It is in times like this, that we should focus on patience. Being present at the moment and letting go of what should be.
Let me whip a little story on ya’!
A father saw his boy stomping around the yard. “What is wrong?” asked the father.
“The kids at school are just so annoying,” grumbled the son.
“Really?” the father replied. “How so?”
“Well, there are some boys who take too long to order their lunch and hold up the line, and I never have enough time to eat. Some of the girls giggle in the back of class, and I sometimes miss what the teacher is saying. The teacher yells at me when I don’t understand the class assignments then. A few kids tell me I am goofy and others won’t let me play four square …” the boy went on for a long time.
The father smiled and said, “would you like to know how to stop them making you so angry?”
The father went into the shed and pulled out a iron cauldron. “This is a magic cauldron. It can stop you from being angry all the time. But you must do as I say.”
The son excitedly agreed. The father told the son to gather potatoes and write the names and offenses of each person that angered them and put them into the cauldron.
“What now, father?”
“Carry the cauldron with you until the magic works,” the father answered.
The boy picked up the cauldron of potatoes, and being strong he didn’t feel that it was a problem at all. But in a few minutes, the weight of the cauldron increased as gradual fatigue came. In addition, as the boy went about his day, the cauldron (always in one hand) became a burden to everyday tasks. By the next morning, the boy saw the cauldron with dread.
“How much long father?” the boy asked. “It is very uncomfortable to carry this cauldron.”
“If it is too heavy,” the father replied, “then find some of the offenses that you think probably aren’t all that important and get rid of them.”
The boy found a few potatoes that had names of people that — a day later– did not bother him so much. BUT the other names still made his blood boil. With a slightly lighter cauldron of potatoes he continued his day.
In addition to the weight and cumbersome nature of the cauldron, the potatoes now started to rot and smell. In the heat it was very unpleasant. Remembering his father’s words, he once again wanted to reduce his displeasure by re-evaluating if all of these people written on potatoes were worth the trouble.
Lightening his load a little more, he went about his day. By the next morning, the pot was full of maggots and other insects. The boy had enough and refused to spend a day with the bugs infesting his life.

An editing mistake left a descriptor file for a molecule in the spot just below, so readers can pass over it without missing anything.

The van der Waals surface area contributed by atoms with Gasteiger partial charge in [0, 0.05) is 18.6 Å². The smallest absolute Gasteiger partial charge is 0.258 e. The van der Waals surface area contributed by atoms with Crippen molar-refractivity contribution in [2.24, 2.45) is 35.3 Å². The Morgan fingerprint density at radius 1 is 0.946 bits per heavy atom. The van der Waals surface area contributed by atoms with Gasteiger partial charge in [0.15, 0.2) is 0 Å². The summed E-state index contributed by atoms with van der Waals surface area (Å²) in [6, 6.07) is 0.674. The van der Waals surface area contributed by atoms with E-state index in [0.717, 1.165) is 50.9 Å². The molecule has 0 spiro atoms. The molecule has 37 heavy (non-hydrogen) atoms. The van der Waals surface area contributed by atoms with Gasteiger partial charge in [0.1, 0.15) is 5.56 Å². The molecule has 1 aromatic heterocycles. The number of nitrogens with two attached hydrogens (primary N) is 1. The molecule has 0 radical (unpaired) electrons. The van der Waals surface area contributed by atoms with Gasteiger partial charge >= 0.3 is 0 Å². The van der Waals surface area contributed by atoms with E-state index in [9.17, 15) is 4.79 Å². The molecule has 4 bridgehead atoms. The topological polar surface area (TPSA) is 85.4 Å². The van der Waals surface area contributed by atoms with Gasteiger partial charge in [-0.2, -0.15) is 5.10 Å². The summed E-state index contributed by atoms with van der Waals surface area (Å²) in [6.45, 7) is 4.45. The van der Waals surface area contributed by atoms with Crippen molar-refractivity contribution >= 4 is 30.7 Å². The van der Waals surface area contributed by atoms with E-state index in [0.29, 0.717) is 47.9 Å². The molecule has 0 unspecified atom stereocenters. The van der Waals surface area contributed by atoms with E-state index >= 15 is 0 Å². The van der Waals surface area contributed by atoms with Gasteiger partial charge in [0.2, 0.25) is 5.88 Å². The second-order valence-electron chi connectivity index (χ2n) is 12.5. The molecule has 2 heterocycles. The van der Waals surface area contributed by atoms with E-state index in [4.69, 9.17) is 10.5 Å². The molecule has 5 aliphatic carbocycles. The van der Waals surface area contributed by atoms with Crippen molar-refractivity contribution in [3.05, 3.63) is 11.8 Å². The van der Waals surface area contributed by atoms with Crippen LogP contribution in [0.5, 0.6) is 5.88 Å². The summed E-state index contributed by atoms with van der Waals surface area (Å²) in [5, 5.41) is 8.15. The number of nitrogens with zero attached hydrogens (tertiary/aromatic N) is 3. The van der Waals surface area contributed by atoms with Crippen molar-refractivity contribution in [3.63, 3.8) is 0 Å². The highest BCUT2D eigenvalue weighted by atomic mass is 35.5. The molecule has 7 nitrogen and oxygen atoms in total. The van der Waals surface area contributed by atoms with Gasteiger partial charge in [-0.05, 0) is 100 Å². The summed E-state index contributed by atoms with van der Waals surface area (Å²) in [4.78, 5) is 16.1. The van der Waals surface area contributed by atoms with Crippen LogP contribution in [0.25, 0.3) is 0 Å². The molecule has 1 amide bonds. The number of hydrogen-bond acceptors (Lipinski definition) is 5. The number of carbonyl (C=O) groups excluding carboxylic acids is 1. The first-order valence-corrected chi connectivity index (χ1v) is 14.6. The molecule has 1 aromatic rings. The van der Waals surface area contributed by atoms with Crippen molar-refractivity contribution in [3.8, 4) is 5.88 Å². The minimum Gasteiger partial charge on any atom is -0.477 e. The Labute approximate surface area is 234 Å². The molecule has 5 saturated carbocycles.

“How much longer?” he asked his father.
The father looked at his son, “You choose to carry those potatoes. You carry them as long as you like. You hold onto your anger until it becomes unpleasant, exhausting, rotting, and brings decay to your life. And what of those who have ‘offended you?’ They do not even know you have a cauldron, let alone carry their name on rotting potatoes.”
The boy understood and tossed the potatoes away. He also put down the cauldron because he had no more need to carry marked potatoes.
We must recognize that when we harbor negative feelings about someone, that it is not a gift or curse from others, but a choice we have to develop those negative thoughts and hold onto them until they become very unpleasant– and only to us.
Instead, let these feelings go. Remind yourself that you should focus on liberating yourself from negativity and replace the arising of those negative thoughts with something positive.
And if you focusing only on the present situation without developing judgments about it you will find that you will not give power to the negative energy we all so easily hold onto in our lives. This is the poison of aversion and clinging. To avoid and push negative energy away, itself takes energy and develops a sense of validity to negative thoughts, just as clinging to them feeds those negative thoughts as well. We end up carrying rotting potatoes.
Feel the lightness of being when we can put down the burden and move forward in our lives without dealing with such things.